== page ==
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By Jessica Moorehouse on November 27, 2017

How to Budget as a Freelancer

How to Budget as a Freelancer

I’ve been a 9 to 5er all my adult life — until this year.

This past January I decided to take a big leap of faith and quit my 9 to 5 job so I could work for myself full-time. I’m getting close to my one-year workiversary as a self-employed person, and I’ve learned a lot about budgeting with a variable income these 9 months.

And that’s saying a lot considering my husband, who I’ve been with for over 10 years, has been a freelancer since the day I met him. But you see, even though I had an idea of how he managed his money, it wasn’t until I stepped into his shoes that I truly understood his methodology.

At the start of our relationship, the idea of budgeting without knowing how much I’d make each month would make me want to break out in hives. That’s why I stuck with a corporate salaried career for as long as I did.

Eventually, I realized that having a variable income didn’t mean living paycheque to paycheque, or throwing your budget out the window. It really just comes down to being prepared. These are the 4 simple steps I follow.

  1. Determine Your Average Monthly Income for Your Budget
    It’s impossible to have a budget when you don’t know how much you earn. So how can someone with a variable income get around this major obstacle? It’s simple. To estimate how much you’ll make for the year, look at how much you earned last year as a freelancer, then divide that number by 12 to find out your average monthly income.

    If you haven’t been self-employed for that long, take an average of 3 or 6 months as your benchmark. And if you’ve been self-employed for a few years and each year’s income is very different, try to be conservative and use the year where you earned the least amount as your estimator.

    Once you have an idea of your average monthly income, you can budget just like anyone with a regular paycheque. You can even set up automatic savings deposits to reach your financial goals and invest regularly.
  2. Include Business Expenses in Your Budget
    A lot of freelancers forget about this step, but it can have some expensive consequences if it’s left out. The thing with being a freelancer is that you’re on the hook for any business expenses. You don’t have the luxury of having an employer provide you with a computer, software and unlimited felt-tipped pens for free anymore.

    If you’ve been a freelancer for a while and want to find out how much you should save up for your business expenses, look at your past year’s spending as a guide. If you can’t look that far back, look at the past few months.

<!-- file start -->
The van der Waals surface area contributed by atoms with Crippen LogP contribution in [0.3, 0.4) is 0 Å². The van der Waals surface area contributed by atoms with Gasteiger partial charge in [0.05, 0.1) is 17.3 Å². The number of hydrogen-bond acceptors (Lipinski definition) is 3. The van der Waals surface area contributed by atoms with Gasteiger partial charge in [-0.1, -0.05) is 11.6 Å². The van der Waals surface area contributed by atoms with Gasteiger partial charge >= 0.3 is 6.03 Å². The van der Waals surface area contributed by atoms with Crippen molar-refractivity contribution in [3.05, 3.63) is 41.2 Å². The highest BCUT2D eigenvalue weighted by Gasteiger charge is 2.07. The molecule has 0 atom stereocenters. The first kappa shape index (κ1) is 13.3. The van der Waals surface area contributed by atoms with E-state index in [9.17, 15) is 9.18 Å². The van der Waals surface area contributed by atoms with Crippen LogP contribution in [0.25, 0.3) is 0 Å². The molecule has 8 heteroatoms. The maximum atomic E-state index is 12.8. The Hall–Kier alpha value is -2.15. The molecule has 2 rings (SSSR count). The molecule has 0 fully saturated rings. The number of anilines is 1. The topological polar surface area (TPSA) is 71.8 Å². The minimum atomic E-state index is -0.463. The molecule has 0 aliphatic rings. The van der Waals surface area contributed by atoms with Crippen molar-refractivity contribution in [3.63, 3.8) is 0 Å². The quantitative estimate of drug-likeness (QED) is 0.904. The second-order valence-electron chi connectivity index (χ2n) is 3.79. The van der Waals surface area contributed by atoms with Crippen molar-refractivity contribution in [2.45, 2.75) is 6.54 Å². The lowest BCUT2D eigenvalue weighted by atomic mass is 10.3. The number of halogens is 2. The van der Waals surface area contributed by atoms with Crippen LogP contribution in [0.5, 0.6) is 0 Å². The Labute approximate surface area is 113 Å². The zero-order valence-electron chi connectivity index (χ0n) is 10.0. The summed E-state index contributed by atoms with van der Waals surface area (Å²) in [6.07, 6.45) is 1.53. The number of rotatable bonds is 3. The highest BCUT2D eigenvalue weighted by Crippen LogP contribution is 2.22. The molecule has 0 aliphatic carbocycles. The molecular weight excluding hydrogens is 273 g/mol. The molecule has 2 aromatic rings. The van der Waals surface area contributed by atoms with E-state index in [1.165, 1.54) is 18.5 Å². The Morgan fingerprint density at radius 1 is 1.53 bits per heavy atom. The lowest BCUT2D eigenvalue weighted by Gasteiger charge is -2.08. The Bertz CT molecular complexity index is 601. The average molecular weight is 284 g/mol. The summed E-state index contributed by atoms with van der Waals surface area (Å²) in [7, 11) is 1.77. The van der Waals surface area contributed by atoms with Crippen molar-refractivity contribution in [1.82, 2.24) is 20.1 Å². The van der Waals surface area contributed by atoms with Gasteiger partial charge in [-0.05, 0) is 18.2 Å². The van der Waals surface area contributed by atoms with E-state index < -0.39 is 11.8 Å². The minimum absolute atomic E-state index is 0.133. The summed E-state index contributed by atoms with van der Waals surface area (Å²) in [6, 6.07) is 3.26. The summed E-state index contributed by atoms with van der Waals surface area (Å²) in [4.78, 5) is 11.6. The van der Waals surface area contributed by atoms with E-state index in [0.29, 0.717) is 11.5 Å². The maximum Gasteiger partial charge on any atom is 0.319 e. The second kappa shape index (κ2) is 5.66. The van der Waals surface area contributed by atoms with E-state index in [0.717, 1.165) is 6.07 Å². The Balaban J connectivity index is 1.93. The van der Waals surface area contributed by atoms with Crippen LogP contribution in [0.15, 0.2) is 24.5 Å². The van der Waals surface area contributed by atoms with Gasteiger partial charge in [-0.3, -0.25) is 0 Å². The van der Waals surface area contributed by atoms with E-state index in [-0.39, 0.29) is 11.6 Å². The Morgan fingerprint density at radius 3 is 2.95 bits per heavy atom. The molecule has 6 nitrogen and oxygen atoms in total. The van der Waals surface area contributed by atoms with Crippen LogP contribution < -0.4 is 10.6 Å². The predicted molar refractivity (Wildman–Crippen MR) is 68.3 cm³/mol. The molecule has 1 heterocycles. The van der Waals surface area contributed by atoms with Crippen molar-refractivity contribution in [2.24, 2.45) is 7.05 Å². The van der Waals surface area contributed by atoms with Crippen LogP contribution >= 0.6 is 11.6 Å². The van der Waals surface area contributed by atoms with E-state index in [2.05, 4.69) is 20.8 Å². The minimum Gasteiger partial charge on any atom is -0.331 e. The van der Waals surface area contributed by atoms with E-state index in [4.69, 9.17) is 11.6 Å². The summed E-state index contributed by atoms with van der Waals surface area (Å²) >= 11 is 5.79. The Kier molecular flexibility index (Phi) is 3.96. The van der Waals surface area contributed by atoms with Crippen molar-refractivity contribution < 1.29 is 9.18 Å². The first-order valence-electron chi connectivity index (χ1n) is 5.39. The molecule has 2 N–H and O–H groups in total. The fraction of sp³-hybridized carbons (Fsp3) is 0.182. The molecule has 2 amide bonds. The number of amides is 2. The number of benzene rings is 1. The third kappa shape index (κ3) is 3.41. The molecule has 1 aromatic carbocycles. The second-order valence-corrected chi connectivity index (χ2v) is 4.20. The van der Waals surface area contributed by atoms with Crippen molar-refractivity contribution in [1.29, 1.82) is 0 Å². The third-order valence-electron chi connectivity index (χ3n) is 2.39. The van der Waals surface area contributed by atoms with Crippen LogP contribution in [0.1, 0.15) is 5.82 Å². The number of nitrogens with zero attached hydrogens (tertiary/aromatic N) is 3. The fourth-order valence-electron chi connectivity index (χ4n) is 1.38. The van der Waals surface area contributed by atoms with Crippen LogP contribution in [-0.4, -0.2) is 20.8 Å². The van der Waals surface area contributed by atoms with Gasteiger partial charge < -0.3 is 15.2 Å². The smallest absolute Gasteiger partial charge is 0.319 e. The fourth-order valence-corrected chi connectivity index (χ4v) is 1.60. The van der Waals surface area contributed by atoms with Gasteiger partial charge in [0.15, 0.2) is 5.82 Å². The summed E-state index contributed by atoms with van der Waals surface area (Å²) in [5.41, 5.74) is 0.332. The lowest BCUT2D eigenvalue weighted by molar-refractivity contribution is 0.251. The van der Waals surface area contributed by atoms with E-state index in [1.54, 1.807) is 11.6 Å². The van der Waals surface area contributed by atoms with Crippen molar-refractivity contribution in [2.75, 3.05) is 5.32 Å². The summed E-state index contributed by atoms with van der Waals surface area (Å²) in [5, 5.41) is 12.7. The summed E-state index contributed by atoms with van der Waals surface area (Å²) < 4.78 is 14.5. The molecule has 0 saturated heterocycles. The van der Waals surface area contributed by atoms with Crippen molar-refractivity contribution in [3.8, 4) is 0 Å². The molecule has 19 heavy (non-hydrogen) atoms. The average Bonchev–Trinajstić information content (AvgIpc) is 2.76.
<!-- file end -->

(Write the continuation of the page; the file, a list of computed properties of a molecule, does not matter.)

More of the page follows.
If you’re completely new to the freelance world, take some time to research other freelancers in your field on blogs and forums (or dare I suggest it, chat them up at industry networking events) to find out what are some typical expenses you’ll need to budget for.

    It’s also smart to save on business expenses when possible. There’s no getting around certain expenses when starting a business, but it’s always a plus to save on it when you can.
  3. Your Emergency Fund Should Always Be Fully Funded
    It’s always important to have an emergency fund, but it can be a lifeline as a freelancer. And it’s not just because sometimes expenses pop up and you want to make sure you have the money in your bank to pay for them. It’s because when you’re a freelancer and you’ve got clients, sometimes those clients are late with their payment. And even though they’re late, you can’t be late in paying your own financial obligations.

    A common rule-of-thumb is to have 3 to 6 months’ living expenses saved up in a high-interest savings account for emergencies. For freelancers, it’s probably a better idea to have 9 to 12 months saved up because you don’t have a guaranteed paycheque to fall back.
  4. Don’t Forget About Your Taxes
    No one likes thinking about taxes, but taxes should actually always be on your mind as a freelancer. Why? Because you have to save up to pay your income taxes throughout the year, otherwise you may be forced to drain your emergency fund to pay them or pay what you owe in installments come tax time.

    To estimate how much you should save for your taxes, check out one of the many tax calculators online then plug in your income, your RRSP contributions and your business expenses for the year. You may think that you’ll only owe a few thousand dollars, but depending on what tax bracket you’re in it could be in the tens of thousands. So, you better start saving now!

*A minimum annual personal income of $60,000 or household income of $100,000 is required for a new PC Financial World Mastercard. To upgrade from another PC Financial Mastercard, the same income or a minimum $15,000 annual spending on the card is required. Subject to credit approval.

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